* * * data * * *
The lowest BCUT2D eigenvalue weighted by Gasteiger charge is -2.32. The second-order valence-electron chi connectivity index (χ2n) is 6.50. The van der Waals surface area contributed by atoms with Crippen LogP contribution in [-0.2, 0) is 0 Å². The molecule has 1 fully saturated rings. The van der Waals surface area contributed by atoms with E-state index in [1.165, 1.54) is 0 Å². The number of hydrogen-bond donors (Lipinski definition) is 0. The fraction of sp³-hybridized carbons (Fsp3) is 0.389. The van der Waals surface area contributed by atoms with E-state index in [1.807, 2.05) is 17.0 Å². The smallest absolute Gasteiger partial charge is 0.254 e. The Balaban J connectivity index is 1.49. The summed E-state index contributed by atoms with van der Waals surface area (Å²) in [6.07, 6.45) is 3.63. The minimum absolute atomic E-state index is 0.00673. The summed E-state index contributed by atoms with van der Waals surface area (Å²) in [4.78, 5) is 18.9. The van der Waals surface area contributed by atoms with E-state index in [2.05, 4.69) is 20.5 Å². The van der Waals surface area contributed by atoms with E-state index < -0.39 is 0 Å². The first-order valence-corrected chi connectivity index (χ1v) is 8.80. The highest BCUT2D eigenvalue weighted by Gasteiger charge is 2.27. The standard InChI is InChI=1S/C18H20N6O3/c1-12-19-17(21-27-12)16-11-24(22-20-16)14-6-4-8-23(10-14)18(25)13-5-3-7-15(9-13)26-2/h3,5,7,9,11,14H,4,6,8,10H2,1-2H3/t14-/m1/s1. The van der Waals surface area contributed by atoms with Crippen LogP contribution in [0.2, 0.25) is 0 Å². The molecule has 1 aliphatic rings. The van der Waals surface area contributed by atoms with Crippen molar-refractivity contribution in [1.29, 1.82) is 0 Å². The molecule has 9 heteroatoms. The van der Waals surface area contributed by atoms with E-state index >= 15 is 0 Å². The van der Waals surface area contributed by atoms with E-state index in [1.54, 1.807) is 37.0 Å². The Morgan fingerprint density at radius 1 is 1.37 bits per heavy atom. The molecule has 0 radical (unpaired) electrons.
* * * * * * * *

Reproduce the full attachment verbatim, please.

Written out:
The lowest BCUT2D eigenvalue weighted by Gasteiger charge is -2.32. The second-order valence-electron chi connectivity index (χ2n) is 6.50. The van der Waals surface area contributed by atoms with Crippen LogP contribution in [-0.2, 0) is 0 Å². The molecule has 1 fully saturated rings. The van der Waals surface area contributed by atoms with E-state index in [1.165, 1.54) is 0 Å². The number of hydrogen-bond donors (Lipinski definition) is 0. The fraction of sp³-hybridized carbons (Fsp3) is 0.389. The van der Waals surface area contributed by atoms with E-state index in [1.807, 2.05) is 17.0 Å². The smallest absolute Gasteiger partial charge is 0.254 e. The Balaban J connectivity index is 1.49. The summed E-state index contributed by atoms with van der Waals surface area (Å²) in [6.07, 6.45) is 3.63. The minimum absolute atomic E-state index is 0.00673. The summed E-state index contributed by atoms with van der Waals surface area (Å²) in [4.78, 5) is 18.9. The van der Waals surface area contributed by atoms with E-state index in [2.05, 4.69) is 20.5 Å². The van der Waals surface area contributed by atoms with E-state index < -0.39 is 0 Å². The first-order valence-corrected chi connectivity index (χ1v) is 8.80. The highest BCUT2D eigenvalue weighted by Gasteiger charge is 2.27. The standard InChI is InChI=1S/C18H20N6O3/c1-12-19-17(21-27-12)16-11-24(22-20-16)14-6-4-8-23(10-14)18(25)13-5-3-7-15(9-13)26-2/h3,5,7,9,11,14H,4,6,8,10H2,1-2H3/t14-/m1/s1. The van der Waals surface area contributed by atoms with Crippen LogP contribution in [0.2, 0.25) is 0 Å². The molecule has 1 aliphatic rings. The van der Waals surface area contributed by atoms with Crippen molar-refractivity contribution in [1.29, 1.82) is 0 Å². The molecule has 9 heteroatoms. The van der Waals surface area contributed by atoms with E-state index >= 15 is 0 Å². The van der Waals surface area contributed by atoms with E-state index in [1.54, 1.807) is 37.0 Å². The Morgan fingerprint density at radius 1 is 1.37 bits per heavy atom. The molecule has 0 radical (unpaired) electrons.